Predator avoidance may involve response strategies of prey species that are time and space specific. Many studies have shown that foraging individuals avoid predators by altering microhabitat usage; alternatively, sites may be selected according to larger-scale features of the habitat mosaic. We measured seed removal by two small mammal species ( Peromyscus leucopus , and Microtus pennsylvanicus ) at 474 stations over an experimentally created landscape of 12 patches, and under conditions of relatively high (full moon) and low (new moon) predatory hazard. Our objective was to determine whether predator avoidance involved the selection of small-, medium-, or large-scale features of the landscape (i.e., at the scale of microhabitats, habitats, or habitat patches). We found rates of seed removal to vary more with features of whole patches than according to variation in structural microhabitats within patches. Specific responses included: under-utilization of patch edge habitats during full moon periods, and microhabitat effects that were only significant when considered in conjunction with larger-scale features of the landscape. Individuals residing on large patches altered use of microhabitats/habitats to a greater extent than those on smaller patches. Studies just focusing on patterns of microhabitat use will miss responses at the larger scales, and may underestimate the importance of predation to animal foraging behavior.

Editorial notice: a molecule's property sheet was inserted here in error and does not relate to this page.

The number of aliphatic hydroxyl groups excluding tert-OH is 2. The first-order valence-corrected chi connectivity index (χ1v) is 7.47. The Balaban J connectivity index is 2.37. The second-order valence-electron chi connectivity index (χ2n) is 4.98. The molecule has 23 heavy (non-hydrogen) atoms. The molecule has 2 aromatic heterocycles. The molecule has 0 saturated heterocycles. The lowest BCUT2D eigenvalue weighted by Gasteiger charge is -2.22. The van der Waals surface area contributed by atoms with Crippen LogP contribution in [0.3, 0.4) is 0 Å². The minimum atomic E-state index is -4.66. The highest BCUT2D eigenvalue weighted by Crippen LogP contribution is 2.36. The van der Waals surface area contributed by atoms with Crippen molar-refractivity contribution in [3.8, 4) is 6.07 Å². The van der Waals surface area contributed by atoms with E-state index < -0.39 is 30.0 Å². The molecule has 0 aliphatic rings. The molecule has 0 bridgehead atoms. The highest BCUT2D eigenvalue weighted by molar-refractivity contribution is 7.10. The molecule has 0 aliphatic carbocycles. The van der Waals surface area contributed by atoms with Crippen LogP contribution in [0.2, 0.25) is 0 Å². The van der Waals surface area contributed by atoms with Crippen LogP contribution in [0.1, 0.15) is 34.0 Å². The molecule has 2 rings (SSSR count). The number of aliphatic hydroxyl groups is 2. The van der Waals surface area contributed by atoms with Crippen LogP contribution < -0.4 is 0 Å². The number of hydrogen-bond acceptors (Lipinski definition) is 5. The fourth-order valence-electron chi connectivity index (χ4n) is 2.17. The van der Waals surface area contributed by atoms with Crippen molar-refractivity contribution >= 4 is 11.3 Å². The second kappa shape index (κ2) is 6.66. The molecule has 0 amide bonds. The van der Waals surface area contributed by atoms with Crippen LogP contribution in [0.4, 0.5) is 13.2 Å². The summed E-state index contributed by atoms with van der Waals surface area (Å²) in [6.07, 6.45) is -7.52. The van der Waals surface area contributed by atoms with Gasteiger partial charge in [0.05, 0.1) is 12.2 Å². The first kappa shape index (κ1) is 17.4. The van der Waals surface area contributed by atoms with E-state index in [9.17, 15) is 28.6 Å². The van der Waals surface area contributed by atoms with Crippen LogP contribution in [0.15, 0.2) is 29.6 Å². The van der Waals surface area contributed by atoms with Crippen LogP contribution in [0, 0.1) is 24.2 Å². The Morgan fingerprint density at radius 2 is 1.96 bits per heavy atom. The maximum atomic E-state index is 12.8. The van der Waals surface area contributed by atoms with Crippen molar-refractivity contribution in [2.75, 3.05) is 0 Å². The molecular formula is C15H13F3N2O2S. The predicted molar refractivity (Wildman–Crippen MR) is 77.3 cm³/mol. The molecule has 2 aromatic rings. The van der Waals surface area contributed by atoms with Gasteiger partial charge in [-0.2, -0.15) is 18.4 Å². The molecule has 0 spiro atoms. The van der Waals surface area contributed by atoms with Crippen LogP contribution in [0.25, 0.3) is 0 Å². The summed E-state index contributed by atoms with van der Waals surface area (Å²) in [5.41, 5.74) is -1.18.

Oecologia – Springer Journals
Published: May 1, 1993
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